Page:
You roast too dark

August 4th, 2010

There it is. One of the most often thought, but least often spoken things in coffee.  It is unsaid because it is a phenomenally self righteous thing to say, because it assumes a correct roasting degree.  Roasting too dark is roasting badly.  “Darker than what?” you may well ask, and this is something that has been on my mind for a while now.

We’ve all at some point cupped a coffee and wondered why on earth the roaster has taken to such a high end temperature – surely, when they cup it, they taste that the flavour is utterly dominated by roast notes. “Why”, you think “would they do that?!”

Usually we can dismiss the very dark roasted stuff under the idea of “They are just trying to cover up the flaws in their low quality coffee by roasting so dark that any negative flavour/defect is turned into charcoal.”  More recently though I’ve come to think that given a certain period of time you pretty much stop noticing a group of flavours, resultant from roast rather than being an intrinsic flavour to the bean.  These flavours may be the result of very light roasting, through to very dark roasting.

I remember reading a comment online from someone who worked at a roastery in the US remarking that they roasted in a way that resulted in absolutely no bitterness.  I can see their point – I often taste coffees where I don’t really perceive bitterness unless I think about it.  Yet all coffee is to some extent bitter – caffeine is a bitter tasting compound, as are many other resulting from maillard reactions etc.  The coffee simply fell below the level of bitterness that was habitual and therefore was ignored.  If you’re reading this then you’ve probably recently had coffee where you didn’t notice any bitterness at all.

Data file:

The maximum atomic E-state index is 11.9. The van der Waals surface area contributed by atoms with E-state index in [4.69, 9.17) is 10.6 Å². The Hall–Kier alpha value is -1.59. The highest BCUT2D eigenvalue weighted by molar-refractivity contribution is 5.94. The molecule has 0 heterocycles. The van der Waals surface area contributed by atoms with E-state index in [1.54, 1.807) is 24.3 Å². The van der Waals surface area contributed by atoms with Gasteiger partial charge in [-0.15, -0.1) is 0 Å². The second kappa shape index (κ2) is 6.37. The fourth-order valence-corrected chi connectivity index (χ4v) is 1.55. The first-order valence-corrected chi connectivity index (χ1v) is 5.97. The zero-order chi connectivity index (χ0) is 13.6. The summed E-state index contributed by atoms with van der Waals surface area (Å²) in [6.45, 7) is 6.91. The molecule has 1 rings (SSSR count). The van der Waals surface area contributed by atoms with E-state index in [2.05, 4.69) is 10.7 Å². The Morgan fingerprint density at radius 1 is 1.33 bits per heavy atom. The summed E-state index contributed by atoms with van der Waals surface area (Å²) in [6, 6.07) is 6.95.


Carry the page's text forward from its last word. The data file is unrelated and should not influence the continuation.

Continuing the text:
We talk about how complex coffee is – from an aromatic and chemical point of view.  These 800-1000 near mythical flavours that have been idenitified (across the entire range of coffee I should add, rather than in a single cup) are brought out as a statistic to brag to the wine people about.

Chances are that we can’t possible perceive everything there is to perceive, so we look for what is interesting – we look for what is new.  My thought is that if you roast to a certain depth/degree/temperature regularly then there will often be a very similar group of flavours.  This will come to be ignored.  What I am thinking is that that group of flavours is very much learned, and continues to be malleable – depending on what you regularly drink and cup.

For me there are bags of coffee that we taste over the course of a year that have noticeable roast notes to me, and there are also many that have a certain grassiness to me. 1

With the super light roasts I think that some flavours become habitual, just like with darker roasts. I am not sure at what point one flips. I don’t know where “the consumer” has its preference, if indeed it does at all.

I should probably add a couple of links here. Peter Giuliano’s comment from an earlier post 2 and a blog post that Chris Tacy posted earlier covering similar ground in a much more concise fashion.

  1. For want of a better word!  I should probably state now that the whole development in roasting thing is something for another blog post, probably one where I ask a lot of questions….  ↩︎
  2. every time I link to a comment of Peter’s – and it is pretty often – I think he really ought to have a blog….  ↩︎

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